After seven years of work, China has finished production of the first Jiaolong (Water Dragon) AG600 seaplane, purportedly the world’s largest amphibious aircraft, Chinese state-owned Xinhua news agency reports. The new aircraft, developed by state aircraft maker Aviation Industry Corporation of China (AVIC), rolled off the production line at an AVIC plant in the southern city of Zhuhai in Guangdong province on July 23.
AVIC’s deputy general manager, Geng Ruguang calls the AG600 “the latest breakthrough in China’s aviation industry, which demonstrates an overall improvement of China’s national strength and research capacity.” According to Xinhua, a group of 70 aircraft component manufacturers as well as 150 research institutes participated in the development process of the aircraft. “The AG 600 is like a ship that can fly, with advanced gas water dynamic engineering and underwater corrosion resistance technology,” said Huang Lingcai, the chief designer of the AG600.
A first test flight of the amphibious aircraft has tentatively been scheduled for the last quarter of 2016.Enjoying this article? Click here to subscribe for full access. Just $5 a month.
The AG600 is about the size of a Boeing 737. It is 37 meters long and has wingspan of 38.8 meters. Powered by four turboprop WJ-6 engines, the aircraft’s maximum take-off weight is 53.5 tons, its maximum cruising speed is 500 kilometers per hour, and the maximum operational range without refueling 4,500 kilometers.(Previous reports indicated a 5,500-kilometer range.)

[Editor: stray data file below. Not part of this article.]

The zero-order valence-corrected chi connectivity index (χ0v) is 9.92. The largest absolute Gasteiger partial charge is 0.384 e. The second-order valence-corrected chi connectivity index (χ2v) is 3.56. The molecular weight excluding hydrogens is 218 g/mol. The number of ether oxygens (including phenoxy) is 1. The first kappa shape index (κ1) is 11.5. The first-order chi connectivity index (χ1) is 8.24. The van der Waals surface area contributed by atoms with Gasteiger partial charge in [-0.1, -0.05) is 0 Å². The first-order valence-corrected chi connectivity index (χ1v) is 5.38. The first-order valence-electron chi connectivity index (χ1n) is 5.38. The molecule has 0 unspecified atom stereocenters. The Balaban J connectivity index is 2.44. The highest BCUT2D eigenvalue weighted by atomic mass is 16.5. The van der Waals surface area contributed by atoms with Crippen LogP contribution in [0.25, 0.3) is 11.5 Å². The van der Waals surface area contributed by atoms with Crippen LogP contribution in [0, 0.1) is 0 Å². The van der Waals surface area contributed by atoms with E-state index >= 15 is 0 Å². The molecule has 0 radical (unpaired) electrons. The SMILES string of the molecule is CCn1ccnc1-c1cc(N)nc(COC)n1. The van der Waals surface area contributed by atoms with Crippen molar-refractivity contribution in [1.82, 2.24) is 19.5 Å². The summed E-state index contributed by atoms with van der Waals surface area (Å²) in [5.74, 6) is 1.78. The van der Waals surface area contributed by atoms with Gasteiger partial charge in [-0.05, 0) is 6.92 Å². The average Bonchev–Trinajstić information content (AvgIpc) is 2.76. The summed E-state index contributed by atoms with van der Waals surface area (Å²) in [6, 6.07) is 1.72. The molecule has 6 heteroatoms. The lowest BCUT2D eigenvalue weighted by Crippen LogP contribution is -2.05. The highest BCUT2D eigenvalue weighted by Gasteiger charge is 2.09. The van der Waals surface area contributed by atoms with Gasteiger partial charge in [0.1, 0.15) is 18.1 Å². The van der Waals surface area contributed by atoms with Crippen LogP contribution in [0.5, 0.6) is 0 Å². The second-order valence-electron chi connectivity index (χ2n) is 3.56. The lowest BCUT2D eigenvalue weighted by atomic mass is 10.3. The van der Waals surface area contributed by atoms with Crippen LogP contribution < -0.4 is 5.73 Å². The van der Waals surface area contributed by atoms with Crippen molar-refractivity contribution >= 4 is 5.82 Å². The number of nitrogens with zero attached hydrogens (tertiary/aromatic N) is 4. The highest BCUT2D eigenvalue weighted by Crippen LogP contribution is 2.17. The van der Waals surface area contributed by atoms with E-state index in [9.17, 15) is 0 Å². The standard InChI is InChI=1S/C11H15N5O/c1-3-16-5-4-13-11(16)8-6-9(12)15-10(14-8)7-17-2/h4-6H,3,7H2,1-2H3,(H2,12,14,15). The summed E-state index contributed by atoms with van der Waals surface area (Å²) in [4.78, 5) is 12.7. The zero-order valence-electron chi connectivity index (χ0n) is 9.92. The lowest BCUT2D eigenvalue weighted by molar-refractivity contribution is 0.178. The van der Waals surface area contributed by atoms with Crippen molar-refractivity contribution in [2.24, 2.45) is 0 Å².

China has already placed an order for 17 AG600s and intends to procure up to 60 new aircraft of this type over the next 15 years. However, the Chinese aviation industry also intends to export the new aircraft. Malaysia and New Zealand have purportedly already expressed interest in procuring the seaplane. However, civilian demand for a new aircraft of this size may be limited and despite China highlighting the utility of the plane for civilian purposes, including forest fire fighting and maritime rescue operations, the AG600 will also be a useful asset for the Chinese military.
As I noted elsewhere, next to conducting long-range patrols, anti-submarine warfare tasks, and mine-laying missions, the AG600 can be deployed as a military transport flying supplies and military personnel back and forth between the Chinese mainland and Chinese outposts in the South China Sea (See: “Will this Plane Let China Control the South China Sea?”).
Assuming, as claimed by the plane’s developers, that the AG600 only requires a water depth of 2.5 meters for landing and take-off, it would be an ideal aircraft to supply some of China’s artificial features in the Spratly Islands given that they are surrounded by shallow water. The aircraft can also be used for maritime patrols of contested territories in the South China Sea.